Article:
[Carex lacustris Willd., Lake‑bank Sedge, is conspicuous today in the marsh at Buckhorn Island State Park. No reference to a C. angustata found; numerous varieties of Carex species are var. angustata. A Dr. Lord does not occur in Clinton's Miscellaneous Index, but there is a reference to a Dr. Lord (1863:May 25) south of the entrance to Forest Lawn.]

 

[1863]     June 15. A few days since, on Delaware St., east side beyond Ferry St. before 3d or 4th house, close by the fence, noticed a Sedum, not in flower (=S. acre.)

The Specularia (June 6) was in seed, that is the first flowers had fruited without opening. The Viola arvensis is very abundant & rank, in the open field, between the 1st quarry, going north, along the line of woods or groves, and the fence of the crossroad.

Walked to Sandytown, P.M. In low ground between R. R. & the shanties, the green slenderly & oblongly ovate Carex, not yet in flower.*

In one of the grass plots in front of Workhouse on 4th or 5th St. noticed Dactylis glomerata & collected a little Lolium perenne. 

*Found thereabout a terete culmed Scirpus? Leafy all up the culm. Also a very pretty, inflated Carex.

Collected also a common red‑topped grass, and the 2d small species of Eleocharis. 

 

[The Workhouse was part of the Erie County Penitentiary, q.v. in Miscellaneous Index.]

 

[1863]     June 16. Wheelbarrow Point, & got bulbs of Erythronium albidum for Gray. Thence through the remains of wood No. 1 to the Plank Road, & along the same to the Nyssa multiflora, of which I took specimen. Thence beyond the crossroad to 1st wood on right, where I got a grass & 2 or 3 Carices. Thence, back & across the creek to the Tavern [x, as Gates's], & through the wood (where I marked one of the localities of Fedia fagopyrum) to the Sulphur Spring, & thence, by Clinton St., home. In a swale on the left (Smith side) of Clinton St., coming in, near the first house after passing the beer shop at the creek, a magnificent grass, nearly 5 feet high, which I must send to Gray, at once, as I can't make it out (Afterwards did & found it to be Glyceria fluitans.) In wood no.  1, collected Smilax hispida, which runs far more than I thought, & also a grass or two.  On the road to Twitchell's, from hedge, Crataegus oxyacantha.  Roadside Daucus carota. 

 

[The Tavern is probably Gates's Tavern, see 1862. Sept. 16, near Abbott Road, which was probably a plank road in its outer reaches. The Creek may be Buffalo Creek, the Sulphur Spring refers to the Little Buffalo Creek. Notice he crosses the Big Buffalo Creek several times, and the Little Buffalo once. Smith Street ends at the Seneca Road and Clinton St. is northeast of it (on the Jewett 1862 map).]

 

[1863]     June 17. Walked to the Point [ Fort Erie Pt.] this side of Windmill Point in Canada. There Lithospermum hirtum abundant. In the sand there, on the ridge, Carex     ., & in the wood, C. scirpoidea.. On the R.  R. collected Camelina sativa. Along shore, returning, the Ostrya & Fagus & Carya. In Mr. Douglass' garden at Waterloo, Mertensia (rough leaves) paniculata? (=Lindeloffia spectabilis).  Euonymus europaeus, & Berberis vulgaris. The Glycyrrhiza up, but far from flowering. Took the pods from last year's stalks, and, returning, planted the seeds at Sandytown.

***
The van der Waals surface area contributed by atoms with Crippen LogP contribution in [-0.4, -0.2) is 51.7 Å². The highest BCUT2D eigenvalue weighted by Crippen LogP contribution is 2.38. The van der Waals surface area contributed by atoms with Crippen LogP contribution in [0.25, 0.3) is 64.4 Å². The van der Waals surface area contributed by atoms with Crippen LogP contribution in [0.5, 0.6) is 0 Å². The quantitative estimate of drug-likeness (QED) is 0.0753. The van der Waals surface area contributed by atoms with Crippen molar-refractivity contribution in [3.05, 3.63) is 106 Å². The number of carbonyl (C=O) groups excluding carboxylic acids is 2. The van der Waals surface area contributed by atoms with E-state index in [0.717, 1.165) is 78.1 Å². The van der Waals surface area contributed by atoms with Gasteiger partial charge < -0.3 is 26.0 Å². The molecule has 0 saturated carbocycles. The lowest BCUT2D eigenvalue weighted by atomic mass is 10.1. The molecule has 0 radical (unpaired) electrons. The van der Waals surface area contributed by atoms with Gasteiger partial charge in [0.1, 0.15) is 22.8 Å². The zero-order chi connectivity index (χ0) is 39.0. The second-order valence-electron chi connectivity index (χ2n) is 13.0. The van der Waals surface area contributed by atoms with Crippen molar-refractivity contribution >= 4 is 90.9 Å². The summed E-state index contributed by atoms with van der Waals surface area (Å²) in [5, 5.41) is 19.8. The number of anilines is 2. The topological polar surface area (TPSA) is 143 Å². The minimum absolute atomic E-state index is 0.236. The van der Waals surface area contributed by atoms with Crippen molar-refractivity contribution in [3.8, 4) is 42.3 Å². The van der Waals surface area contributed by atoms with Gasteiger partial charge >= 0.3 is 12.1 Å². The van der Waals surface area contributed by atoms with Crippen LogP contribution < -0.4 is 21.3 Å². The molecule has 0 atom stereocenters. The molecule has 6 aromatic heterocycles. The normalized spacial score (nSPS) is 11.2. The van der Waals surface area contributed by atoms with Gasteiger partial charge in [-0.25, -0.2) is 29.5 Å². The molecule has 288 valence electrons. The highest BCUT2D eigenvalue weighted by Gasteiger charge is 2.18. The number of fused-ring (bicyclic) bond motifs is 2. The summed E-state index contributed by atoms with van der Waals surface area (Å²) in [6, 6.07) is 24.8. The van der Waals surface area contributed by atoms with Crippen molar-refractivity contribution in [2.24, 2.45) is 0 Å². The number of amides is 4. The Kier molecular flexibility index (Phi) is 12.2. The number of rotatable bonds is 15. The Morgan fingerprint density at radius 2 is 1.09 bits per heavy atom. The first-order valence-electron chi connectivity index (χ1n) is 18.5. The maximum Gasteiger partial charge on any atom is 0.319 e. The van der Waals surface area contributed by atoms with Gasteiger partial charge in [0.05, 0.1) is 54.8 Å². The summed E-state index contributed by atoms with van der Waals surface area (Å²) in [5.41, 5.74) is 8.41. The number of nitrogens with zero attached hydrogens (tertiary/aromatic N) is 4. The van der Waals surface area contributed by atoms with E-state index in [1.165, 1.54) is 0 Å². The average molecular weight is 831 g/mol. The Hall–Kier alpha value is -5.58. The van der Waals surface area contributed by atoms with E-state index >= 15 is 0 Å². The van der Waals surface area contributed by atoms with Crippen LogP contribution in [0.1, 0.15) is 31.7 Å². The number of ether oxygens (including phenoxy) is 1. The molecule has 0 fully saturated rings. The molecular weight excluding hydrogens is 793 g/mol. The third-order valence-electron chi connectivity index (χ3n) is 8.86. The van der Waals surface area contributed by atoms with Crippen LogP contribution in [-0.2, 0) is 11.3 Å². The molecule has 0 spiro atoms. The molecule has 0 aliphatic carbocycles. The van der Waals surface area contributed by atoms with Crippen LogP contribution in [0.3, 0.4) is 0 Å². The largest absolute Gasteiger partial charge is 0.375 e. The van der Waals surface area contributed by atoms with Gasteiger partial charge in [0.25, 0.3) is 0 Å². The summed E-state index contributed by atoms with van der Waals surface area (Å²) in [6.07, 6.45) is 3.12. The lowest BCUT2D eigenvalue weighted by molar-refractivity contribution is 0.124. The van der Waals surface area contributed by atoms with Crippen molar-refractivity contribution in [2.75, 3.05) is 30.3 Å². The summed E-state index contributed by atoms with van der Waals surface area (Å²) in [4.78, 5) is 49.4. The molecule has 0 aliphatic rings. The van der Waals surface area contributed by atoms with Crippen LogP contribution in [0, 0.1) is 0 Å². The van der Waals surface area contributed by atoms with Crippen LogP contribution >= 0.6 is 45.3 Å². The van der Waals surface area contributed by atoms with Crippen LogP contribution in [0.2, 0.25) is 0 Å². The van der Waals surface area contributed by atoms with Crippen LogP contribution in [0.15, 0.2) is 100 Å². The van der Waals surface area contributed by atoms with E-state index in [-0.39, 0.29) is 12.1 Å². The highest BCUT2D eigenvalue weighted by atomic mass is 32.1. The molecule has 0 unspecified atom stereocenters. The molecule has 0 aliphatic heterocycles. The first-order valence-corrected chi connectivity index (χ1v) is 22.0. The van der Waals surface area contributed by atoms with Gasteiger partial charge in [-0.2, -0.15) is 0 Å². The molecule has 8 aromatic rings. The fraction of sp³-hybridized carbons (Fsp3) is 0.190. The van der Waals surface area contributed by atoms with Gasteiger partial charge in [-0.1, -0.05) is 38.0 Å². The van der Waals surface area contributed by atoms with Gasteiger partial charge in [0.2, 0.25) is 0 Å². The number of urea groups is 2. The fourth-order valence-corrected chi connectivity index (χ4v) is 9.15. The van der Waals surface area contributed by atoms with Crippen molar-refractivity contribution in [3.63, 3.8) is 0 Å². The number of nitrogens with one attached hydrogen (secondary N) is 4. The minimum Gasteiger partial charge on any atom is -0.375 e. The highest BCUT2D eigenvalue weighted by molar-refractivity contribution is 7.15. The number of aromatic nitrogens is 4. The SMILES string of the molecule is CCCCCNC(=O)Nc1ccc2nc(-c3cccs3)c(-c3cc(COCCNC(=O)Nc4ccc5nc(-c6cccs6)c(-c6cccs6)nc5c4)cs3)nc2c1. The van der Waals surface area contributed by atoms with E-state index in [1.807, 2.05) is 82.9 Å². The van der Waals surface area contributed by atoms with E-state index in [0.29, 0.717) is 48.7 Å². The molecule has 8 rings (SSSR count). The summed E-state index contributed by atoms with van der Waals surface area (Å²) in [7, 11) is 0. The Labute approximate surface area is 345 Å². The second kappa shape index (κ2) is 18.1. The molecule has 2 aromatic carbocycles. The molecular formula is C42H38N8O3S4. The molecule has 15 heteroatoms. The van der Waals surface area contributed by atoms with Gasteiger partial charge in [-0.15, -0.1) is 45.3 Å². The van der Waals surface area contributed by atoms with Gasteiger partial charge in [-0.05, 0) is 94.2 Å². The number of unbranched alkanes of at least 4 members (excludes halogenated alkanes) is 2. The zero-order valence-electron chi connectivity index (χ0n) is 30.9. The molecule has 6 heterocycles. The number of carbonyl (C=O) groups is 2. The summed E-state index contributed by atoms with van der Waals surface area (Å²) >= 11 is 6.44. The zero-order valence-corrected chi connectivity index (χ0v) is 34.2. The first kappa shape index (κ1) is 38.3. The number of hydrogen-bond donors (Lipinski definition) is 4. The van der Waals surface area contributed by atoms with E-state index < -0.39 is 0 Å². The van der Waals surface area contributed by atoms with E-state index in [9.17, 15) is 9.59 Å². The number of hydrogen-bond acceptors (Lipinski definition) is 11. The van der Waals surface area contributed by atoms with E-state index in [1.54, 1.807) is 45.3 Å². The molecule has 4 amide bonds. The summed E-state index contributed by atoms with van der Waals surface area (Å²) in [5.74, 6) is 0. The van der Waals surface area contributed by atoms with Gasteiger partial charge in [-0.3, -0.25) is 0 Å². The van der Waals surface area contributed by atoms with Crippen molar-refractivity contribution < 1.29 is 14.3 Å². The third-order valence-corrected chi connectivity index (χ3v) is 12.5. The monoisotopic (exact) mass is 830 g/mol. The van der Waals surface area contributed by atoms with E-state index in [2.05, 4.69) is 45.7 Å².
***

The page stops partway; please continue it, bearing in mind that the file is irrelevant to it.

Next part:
[The Point is Fort Erie Point of the June 18 entry (next). It looks like Lindeloffia spectabilis is a synonym of Mertensia     paniculata See also June 30.]

 

[1863]     June 18. Went, by 9*30' train to Silver Creek. Walked back, principally by Lake Shore & old road to the dunes at mouth of Cattaraugus. On them found, a plant with many cut leaves, which may be Achillea millefolium, but which I took a specimen or two, as a reminder, as it possibly may turn out to be the long sought Anthemis. ["It was Achillea", written in the margin.] Also an Artemisia [canadensis later written], neither in flower. Thence across the low grounds, & lots to the railroad. In the wet land, the tall grass mentioned in the 16th June common (=Glyceria fluitans). Saw it also in the wet ground, near the Lake, just below Fort Erie Point, yesterday.  (The Menispermum grows abundantly in the sand as you approach the dunes.) Thence across the road, through low ground to the wood south of the R. R.  Picked, from the ground, Callitriche verna v. terestris. And, by the edge of the wood, (by the little stream), Carex intumescens. Thence back to Silver Creek. Went into the grove, a line of woods, behind the R. R. Station. A great place for Carices, picked several (one of which I mailed at once on my return to Dr. Dewey) and a grass. I leave this blank for their names should I ever find them out (Carex intumescens, C. debilis). In the wood, opposite & just beyond the wood house of R. R., found a plant of Corallorhiza multiflora in flower. The Veronica officinalis is abundant every where hereabouts, is in full flower, & is very pretty.